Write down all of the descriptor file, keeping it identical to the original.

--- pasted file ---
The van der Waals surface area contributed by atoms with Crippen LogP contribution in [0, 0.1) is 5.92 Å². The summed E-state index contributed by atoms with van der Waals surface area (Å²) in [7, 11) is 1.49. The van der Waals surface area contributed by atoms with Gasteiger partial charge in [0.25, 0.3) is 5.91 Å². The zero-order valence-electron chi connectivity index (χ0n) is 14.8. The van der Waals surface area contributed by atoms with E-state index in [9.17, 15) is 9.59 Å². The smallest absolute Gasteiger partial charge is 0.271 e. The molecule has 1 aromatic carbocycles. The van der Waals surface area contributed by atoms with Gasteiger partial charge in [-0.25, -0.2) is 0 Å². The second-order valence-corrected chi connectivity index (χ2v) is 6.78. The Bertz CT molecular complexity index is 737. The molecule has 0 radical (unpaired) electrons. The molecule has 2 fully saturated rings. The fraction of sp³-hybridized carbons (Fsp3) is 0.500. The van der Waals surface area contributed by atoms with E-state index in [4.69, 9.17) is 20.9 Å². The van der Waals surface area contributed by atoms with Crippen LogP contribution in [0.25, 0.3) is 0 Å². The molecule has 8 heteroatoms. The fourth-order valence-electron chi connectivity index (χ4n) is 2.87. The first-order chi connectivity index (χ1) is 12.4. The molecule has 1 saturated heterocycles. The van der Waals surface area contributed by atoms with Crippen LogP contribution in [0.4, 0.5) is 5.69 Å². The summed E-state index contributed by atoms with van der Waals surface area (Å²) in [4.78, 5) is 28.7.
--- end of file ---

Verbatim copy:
The van der Waals surface area contributed by atoms with Crippen LogP contribution in [0, 0.1) is 5.92 Å². The summed E-state index contributed by atoms with van der Waals surface area (Å²) in [7, 11) is 1.49. The van der Waals surface area contributed by atoms with Gasteiger partial charge in [0.25, 0.3) is 5.91 Å². The zero-order valence-electron chi connectivity index (χ0n) is 14.8. The van der Waals surface area contributed by atoms with E-state index in [9.17, 15) is 9.59 Å². The smallest absolute Gasteiger partial charge is 0.271 e. The molecule has 1 aromatic carbocycles. The van der Waals surface area contributed by atoms with Gasteiger partial charge in [-0.25, -0.2) is 0 Å². The second-order valence-corrected chi connectivity index (χ2v) is 6.78. The Bertz CT molecular complexity index is 737. The molecule has 0 radical (unpaired) electrons. The molecule has 2 fully saturated rings. The fraction of sp³-hybridized carbons (Fsp3) is 0.500. The van der Waals surface area contributed by atoms with E-state index in [4.69, 9.17) is 20.9 Å². The van der Waals surface area contributed by atoms with Crippen LogP contribution in [0.25, 0.3) is 0 Å². The molecule has 8 heteroatoms. The fourth-order valence-electron chi connectivity index (χ4n) is 2.87. The first-order chi connectivity index (χ1) is 12.4. The molecule has 1 saturated heterocycles. The van der Waals surface area contributed by atoms with Crippen LogP contribution in [0.4, 0.5) is 5.69 Å². The summed E-state index contributed by atoms with van der Waals surface area (Å²) in [4.78, 5) is 28.7.